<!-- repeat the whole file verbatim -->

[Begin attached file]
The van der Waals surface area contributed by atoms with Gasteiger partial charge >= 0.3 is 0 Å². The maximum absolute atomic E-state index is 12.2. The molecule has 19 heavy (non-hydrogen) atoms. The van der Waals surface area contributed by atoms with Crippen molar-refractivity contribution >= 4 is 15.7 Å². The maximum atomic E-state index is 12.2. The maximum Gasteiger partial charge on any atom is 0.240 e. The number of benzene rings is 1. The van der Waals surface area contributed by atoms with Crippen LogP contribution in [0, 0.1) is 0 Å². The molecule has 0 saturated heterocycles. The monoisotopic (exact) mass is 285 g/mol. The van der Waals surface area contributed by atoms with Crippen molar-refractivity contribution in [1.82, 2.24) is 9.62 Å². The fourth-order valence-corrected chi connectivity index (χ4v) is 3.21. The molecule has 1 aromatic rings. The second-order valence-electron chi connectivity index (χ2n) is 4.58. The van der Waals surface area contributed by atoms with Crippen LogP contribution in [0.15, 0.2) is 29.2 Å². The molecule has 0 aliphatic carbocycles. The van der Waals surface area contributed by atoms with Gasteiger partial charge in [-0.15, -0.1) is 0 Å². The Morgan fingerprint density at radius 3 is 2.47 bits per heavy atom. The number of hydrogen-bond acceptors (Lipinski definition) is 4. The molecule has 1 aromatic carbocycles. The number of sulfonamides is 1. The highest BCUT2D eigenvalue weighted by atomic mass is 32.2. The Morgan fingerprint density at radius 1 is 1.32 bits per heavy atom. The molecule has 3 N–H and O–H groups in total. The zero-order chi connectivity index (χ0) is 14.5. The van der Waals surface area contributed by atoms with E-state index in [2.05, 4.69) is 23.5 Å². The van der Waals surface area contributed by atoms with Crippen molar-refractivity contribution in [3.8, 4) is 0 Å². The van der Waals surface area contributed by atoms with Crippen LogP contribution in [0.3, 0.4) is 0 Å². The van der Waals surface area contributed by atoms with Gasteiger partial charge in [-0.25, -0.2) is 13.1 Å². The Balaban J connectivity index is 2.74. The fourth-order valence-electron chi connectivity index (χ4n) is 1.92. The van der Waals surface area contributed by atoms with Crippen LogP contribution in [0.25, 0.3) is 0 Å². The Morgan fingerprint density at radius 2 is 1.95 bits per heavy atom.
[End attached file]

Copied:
The van der Waals surface area contributed by atoms with Gasteiger partial charge >= 0.3 is 0 Å². The maximum absolute atomic E-state index is 12.2. The molecule has 19 heavy (non-hydrogen) atoms. The van der Waals surface area contributed by atoms with Crippen molar-refractivity contribution >= 4 is 15.7 Å². The maximum atomic E-state index is 12.2. The maximum Gasteiger partial charge on any atom is 0.240 e. The number of benzene rings is 1. The van der Waals surface area contributed by atoms with Crippen LogP contribution in [0, 0.1) is 0 Å². The molecule has 0 saturated heterocycles. The monoisotopic (exact) mass is 285 g/mol. The van der Waals surface area contributed by atoms with Crippen molar-refractivity contribution in [1.82, 2.24) is 9.62 Å². The fourth-order valence-corrected chi connectivity index (χ4v) is 3.21. The molecule has 1 aromatic rings. The second-order valence-electron chi connectivity index (χ2n) is 4.58. The van der Waals surface area contributed by atoms with Crippen LogP contribution in [0.15, 0.2) is 29.2 Å². The molecule has 0 aliphatic carbocycles. The van der Waals surface area contributed by atoms with Gasteiger partial charge in [-0.15, -0.1) is 0 Å². The Morgan fingerprint density at radius 3 is 2.47 bits per heavy atom. The number of hydrogen-bond acceptors (Lipinski definition) is 4. The molecule has 1 aromatic carbocycles. The number of sulfonamides is 1. The highest BCUT2D eigenvalue weighted by atomic mass is 32.2. The Morgan fingerprint density at radius 1 is 1.32 bits per heavy atom. The molecule has 3 N–H and O–H groups in total. The zero-order chi connectivity index (χ0) is 14.5. The van der Waals surface area contributed by atoms with E-state index in [2.05, 4.69) is 23.5 Å². The van der Waals surface area contributed by atoms with Crippen molar-refractivity contribution in [3.8, 4) is 0 Å². The van der Waals surface area contributed by atoms with Crippen LogP contribution in [0.3, 0.4) is 0 Å². The van der Waals surface area contributed by atoms with Gasteiger partial charge in [-0.25, -0.2) is 13.1 Å². The Balaban J connectivity index is 2.74. The fourth-order valence-electron chi connectivity index (χ4n) is 1.92. The van der Waals surface area contributed by atoms with Crippen LogP contribution in [0.25, 0.3) is 0 Å². The Morgan fingerprint density at radius 2 is 1.95 bits per heavy atom.